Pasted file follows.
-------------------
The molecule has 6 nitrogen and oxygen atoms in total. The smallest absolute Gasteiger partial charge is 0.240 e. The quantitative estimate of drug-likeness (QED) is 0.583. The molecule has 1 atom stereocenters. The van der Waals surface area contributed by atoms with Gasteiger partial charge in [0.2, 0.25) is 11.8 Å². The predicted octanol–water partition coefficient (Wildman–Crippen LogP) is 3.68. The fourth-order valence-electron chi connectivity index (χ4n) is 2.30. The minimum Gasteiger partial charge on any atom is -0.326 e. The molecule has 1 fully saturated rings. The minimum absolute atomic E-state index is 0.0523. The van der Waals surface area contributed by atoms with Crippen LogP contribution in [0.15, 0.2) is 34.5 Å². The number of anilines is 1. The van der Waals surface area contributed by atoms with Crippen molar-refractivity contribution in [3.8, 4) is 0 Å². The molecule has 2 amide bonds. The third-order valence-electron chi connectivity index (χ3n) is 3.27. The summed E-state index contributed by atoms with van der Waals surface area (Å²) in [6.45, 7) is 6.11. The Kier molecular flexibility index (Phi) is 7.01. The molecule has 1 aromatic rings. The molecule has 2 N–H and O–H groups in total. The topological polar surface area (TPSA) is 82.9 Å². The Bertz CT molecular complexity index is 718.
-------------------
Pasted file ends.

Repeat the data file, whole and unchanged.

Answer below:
The molecule has 6 nitrogen and oxygen atoms in total. The smallest absolute Gasteiger partial charge is 0.240 e. The quantitative estimate of drug-likeness (QED) is 0.583. The molecule has 1 atom stereocenters. The van der Waals surface area contributed by atoms with Gasteiger partial charge in [0.2, 0.25) is 11.8 Å². The predicted octanol–water partition coefficient (Wildman–Crippen LogP) is 3.68. The fourth-order valence-electron chi connectivity index (χ4n) is 2.30. The minimum Gasteiger partial charge on any atom is -0.326 e. The molecule has 1 fully saturated rings. The minimum absolute atomic E-state index is 0.0523. The van der Waals surface area contributed by atoms with Crippen LogP contribution in [0.15, 0.2) is 34.5 Å². The number of anilines is 1. The van der Waals surface area contributed by atoms with Crippen molar-refractivity contribution in [3.8, 4) is 0 Å². The molecule has 2 amide bonds. The third-order valence-electron chi connectivity index (χ3n) is 3.27. The summed E-state index contributed by atoms with van der Waals surface area (Å²) in [6.45, 7) is 6.11. The Kier molecular flexibility index (Phi) is 7.01. The molecule has 1 aromatic rings. The molecule has 2 N–H and O–H groups in total. The topological polar surface area (TPSA) is 82.9 Å². The Bertz CT molecular complexity index is 718.